Nothing could have been further from the truth. Because it wasn’t my doing God was concerned with, but my trust in His doing, for me. I didn’t yet understand the gospel. I couldn’t see that because I am sinful, nothing I do apart from Christ is acceptable to a holy God. It’s only Christ’s work on my behalf that is good and acceptable in God’s eyes, because He alone is perfect, and therefore worthy. I couldn’t see that admitting my own culpability as a sinner was actually a wonderful thing because it meant that I could receive the free gift of God’s forgiveness. He’d bent heaven down to earth in the God-man Christ to give me that gift: Himself.
But when I saw the gospel unveiled, I was set free. I no longer had to live under the crushing burdens of achievement, success, or trying to be good enough. I’d been forgiven from my sin. Because of Christ’s perseverance, not my own, I was acceptable to God. Yet I was set free to do good—not because I had to, but because I wanted to. Finally 1 John 4 made sense to me, that “there is no fear in love, but perfect love casts out fear. For fear has to do with punishment, and whoever fears has not been perfected in love.” (4)
For Christians success looks different: it looks like Jesus. Although He “was in the form of God, (he) did not count equality with God a thing to be grasped, but emptied himself, by taking the form of a servant, being born in the likeness of men.” (5)
True success isn’t in doing – it’s in resting. It’s understanding that Christ is our sabbath. (6) It’s not needing to prove anything, because Jesus has already done it all. It’s believing His words on the cross, “It is finished.” No more trying to gain God’s approval, forgiveness or love. And certainly no need to work to gain the world’s approval. Because I have His love, I am free to serve Him. But here’s the kicker: because my faith rests in what He has done for me, it ultimately leads me to do good works. By sheer grace, God allows me to know and serve Him.
With the exception of Biblical Christianity, every major world religion can be summarized as a set of rules to live by. Whether the end goal is self-improvement, societal-rehabilitation, or personal holiness, they all rely on doing to get there. But the Christian’s worth isn’t found in anything they do. We know that “all have sinned and fall short of the glory of God.” (7) We know we can’t climb our way to God, and we revel in the joy that He descended to us. (8) We needed a ladder, a door to get us back to the Father. And that’s who Jesus is: He is the ladder; (9) (10) He is the door. (11)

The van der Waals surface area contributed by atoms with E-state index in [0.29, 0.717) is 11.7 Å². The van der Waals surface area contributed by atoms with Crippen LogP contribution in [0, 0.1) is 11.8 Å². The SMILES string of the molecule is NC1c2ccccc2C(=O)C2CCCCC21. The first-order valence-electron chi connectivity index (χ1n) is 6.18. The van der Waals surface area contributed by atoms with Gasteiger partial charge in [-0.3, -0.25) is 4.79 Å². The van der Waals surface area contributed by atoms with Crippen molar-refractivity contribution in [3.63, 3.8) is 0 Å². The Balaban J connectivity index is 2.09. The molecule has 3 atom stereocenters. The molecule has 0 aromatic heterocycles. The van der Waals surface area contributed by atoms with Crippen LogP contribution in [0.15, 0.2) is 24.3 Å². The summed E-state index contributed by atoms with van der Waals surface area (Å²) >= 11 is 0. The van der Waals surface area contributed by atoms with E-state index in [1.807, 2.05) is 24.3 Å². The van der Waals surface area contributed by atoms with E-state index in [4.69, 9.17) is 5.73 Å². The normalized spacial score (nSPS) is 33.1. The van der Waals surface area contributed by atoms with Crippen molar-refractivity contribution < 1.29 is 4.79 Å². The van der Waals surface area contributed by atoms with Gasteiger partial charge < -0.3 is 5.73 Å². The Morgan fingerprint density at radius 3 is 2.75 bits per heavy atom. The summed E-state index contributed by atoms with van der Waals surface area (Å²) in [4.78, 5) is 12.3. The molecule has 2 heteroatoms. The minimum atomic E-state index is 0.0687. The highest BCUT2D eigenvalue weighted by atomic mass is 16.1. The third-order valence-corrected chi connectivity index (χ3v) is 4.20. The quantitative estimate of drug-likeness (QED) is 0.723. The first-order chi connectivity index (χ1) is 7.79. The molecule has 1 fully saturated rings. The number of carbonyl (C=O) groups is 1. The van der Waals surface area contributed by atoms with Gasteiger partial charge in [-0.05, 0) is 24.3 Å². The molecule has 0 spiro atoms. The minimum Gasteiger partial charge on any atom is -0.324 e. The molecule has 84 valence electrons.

It’s counter-intuitive to think that nothing other than faith is necessary for salvation—and that even faith comes from God. It seems too simple. Our natural inclination is to rewrite the gospel to say “you are good enough.” But that’s not good news. We know we aren’t making it. Even by our own standards, we constantly fail. (12) The way to truth isn’t in us—it’s in God.
Every one of us is born into sin (13), and so we are all part of the problem. But Jesus is untouched by sin. He existed from eternity, long before He entered our sphere. Yet He was, and remains, one of us.
The world will tell you there is no sin to be guilty of. But living in a state of denial about how bad things are, how bad we are, will never change a thing. All that has the power to do is keep you enslaved, trying to prove your worth on the basis of what you do. The Christian knows true freedom from guilt – not because we are innocent, but because the One who is took our guilty verdict upon Himself.
God saved me from success. He spared me from “opportunities.” He saved me from self-reliance and the pride of accomplishment. And in their place, He gave me the priceless gift of rest in Him.
When we put hope in our own ability, we are unable to receive the grace of God. Because grace is a gift, and gifts are free. Those who believe they can be good enough through their own efforts don’t really need God. Jesus said, “Those who are well have no need of a physician, but those who are sick. I came not to call the righteous, but sinners.” (14)
Success is simply this: being a child of God. When God looks at me, He doesn’t measure me up like the world does. Instead, He sees the righteousness of Christ, clothing me “with the garments of salvation; he has covered me with the robe of righteousness.” (15)
In God’s eyes, I am perfect because Jesus is perfect, and His righteousness is mine. Now I know that I am a success.
The Poem that sparked this post: Saved From Success
1. The truth will set you free – John 8:31-32
2. Friendship with the world – James 4:4
3. “Hurt” – NIN cover by Johnny Cash
4. Perfect love – 1 John 4:18-19
5. Jesus emptied Himself – Phillipians 2:4-10
6. Jesus is our sabbath rest – Hebrews 4:4-11
7. All have sinned – Romans 3:23
8. The Word became flesh – John 1:9-14
9. Jacob’s ladder – Genesis 28:10-17
10. Jesus is the ladder – John 1:50-51
11. Jesus is the door – John 10:7-10
12. I don’t do the good I want to do – Romans 7:18-25
13. All are born in sin – Psalm 51:5
14. Only the sick need a doctor – Mark 2:16-17
15. Clothed with the righteousness of Christ – Isaiah 61:10